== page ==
The holidays are a time when many families visit elderly parents, grandparents and other loved ones. That’s why December is the month when families are most likely to realize that Mom and Dad might not be safe behind the wheel. There might be some new dents on the car or the garage door. Maybe when Grandpa picked them up at the airport, they got a firsthand look at the trouble he was having reading signs and navigating lane changes.
We are a car-centric culture, so anyone asking a senior driver to give up driving can expect to be met with resistance. It can be a very emotional topic! For most Americans, driving equals independence, and giving it up may seem like a serious blow to self-esteem, even triggers for depression and grief. You can help. Here are seven things to think about before you start the conversation:
- Not all seniors are bad drivers. Consider whether you are really reacting to things you’ve noticed about your loved one’s driving, versus stereotypes that older adults drive poorly. Studies show that many drivers retain their skills well into their later years. However, visual impairment, hearing loss, decreased manual dexterity, slower reaction time and memory loss all can make it harder to be safe on the road. Studies show many seniors self-limit their driving in response to these changing abilities, avoiding driving at night and sticking to familiar routes. But for many, it’s best to give up the car keys. The Centers for Disease Control and Prevention (CDC) reports that the rate of crashes increases noticeably after a driver turns 70; more than 500 seniors are injured while driving each day.
- Senior drivers can improve their skills and extend their safe driving years. Driver’s ed—it’s not just for teenagers! Driver safety classes for older adults are available through AARP, AAA and other organizations. Your loved one also might benefit from an exercise program to increase flexibility and range of motion. The eye doctor can recommend the best type of glasses for driving, including protection against glare. Seniors with hearing loss should wear their hearing aids while driving. And if the driving skills of a senior loved one seem to have taken a sudden dip, medication side effects might be to blame. Your loved one should ask for a medication review, and report side effects, such as drowsiness and confusion.
- The car might be part of the problem. Be sure the car is in good repair. Adding safety features like improved mirrors and new windshield wipers can make the car safer to operate. And bottom line, the car just may not be a good fit any more. If it’s large and difficult to maneuver, check out smaller cars that are easier to drive and park. Newer cars have certain safety features that seem like they could have been designed for older adults, such as backup cameras and warning sensors.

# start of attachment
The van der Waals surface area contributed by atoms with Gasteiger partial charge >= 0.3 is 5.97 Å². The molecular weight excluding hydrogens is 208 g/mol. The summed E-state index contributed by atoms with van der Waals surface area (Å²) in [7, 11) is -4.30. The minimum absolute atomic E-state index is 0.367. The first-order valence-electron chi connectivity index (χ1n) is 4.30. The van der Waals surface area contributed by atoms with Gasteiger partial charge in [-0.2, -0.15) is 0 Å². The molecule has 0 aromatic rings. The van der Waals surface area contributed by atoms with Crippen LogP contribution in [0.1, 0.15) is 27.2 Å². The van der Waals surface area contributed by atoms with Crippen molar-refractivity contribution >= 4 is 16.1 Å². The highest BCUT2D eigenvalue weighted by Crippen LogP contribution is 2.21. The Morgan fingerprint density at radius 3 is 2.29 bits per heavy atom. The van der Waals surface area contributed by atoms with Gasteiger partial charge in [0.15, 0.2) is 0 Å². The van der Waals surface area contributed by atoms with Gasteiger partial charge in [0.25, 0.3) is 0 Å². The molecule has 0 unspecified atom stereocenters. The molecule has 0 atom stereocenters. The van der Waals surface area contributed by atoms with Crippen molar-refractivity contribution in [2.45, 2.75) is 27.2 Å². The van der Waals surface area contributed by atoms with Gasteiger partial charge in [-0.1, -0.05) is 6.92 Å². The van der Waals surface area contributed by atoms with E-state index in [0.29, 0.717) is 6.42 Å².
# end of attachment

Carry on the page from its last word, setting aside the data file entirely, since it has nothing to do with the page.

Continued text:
- You can call in experts to help. Many families find that their senior loved ones do not want to have the conversation about driving. Here’s where the opinion of an outsider may carry more weight than yours. Encourage your loved one to seek an evaluation by their doctor or by the DMV. The American Occupational Therapy Association, sponsors of Older Driver Safety Awareness Week, reminds us that occupational therapists have the skills to evaluate a person’s overall ability to operate a vehicle safely. They can provide a good picture of your loved one’s abilities, and suggest some of the appropriate strategies as mentioned above. Aging life care professionals (geriatric care managers) can also offer resources and assessment.
- Start the conversation before there’s a problem. In many families, the discussion of senior driving safety only begins when an elder loved one has had an accident. This isn’t exactly the ideal time to first be talking about the issue. Start talking about driving safety early on, while your loved one is still a capable driver. If it’s a possibility, assure your loved one that you will be one transportation resource—but that’s only the beginning. With your loved one, research the public transportation options, such as the bus or subway, taxi cabs or ride sharing services (such as Uber or Lyft) and special transportation for seniors with disabilities. Once your loved one gets the hang of public transportation, they may enjoy being “subway-savvy” or summoning their Uber.
- Create an “advance directive” for driving. In the same way that you plan with your loved one for future care and living options, make driving safety part of the plan. The earlier you talk about it, the more likely your loved one will be to heed your concerns. A study from the University of Colorado showed that most older adults realize that they may not be the first to recognize a problem, and they would be willing to designate a family member, doctor or other trusted person to say when their driving was no longer safe.
- Talk about the cost of owning a car. Many seniors balk at paying for public transportation, without really thinking about how much it costs to have a car. Add it all up: car payment, gas, insurance, maintenance and repair costs and parking. That is most likely a pretty good chunk of change that would be available for alternative transportation costs. Remind your loved one that driving isn’t the ultimate goal—mobility and independence are! Staying active and engaged in their favorite activities, volunteer jobs, faith community and whatever places they love to go is more important than what they rode to get there.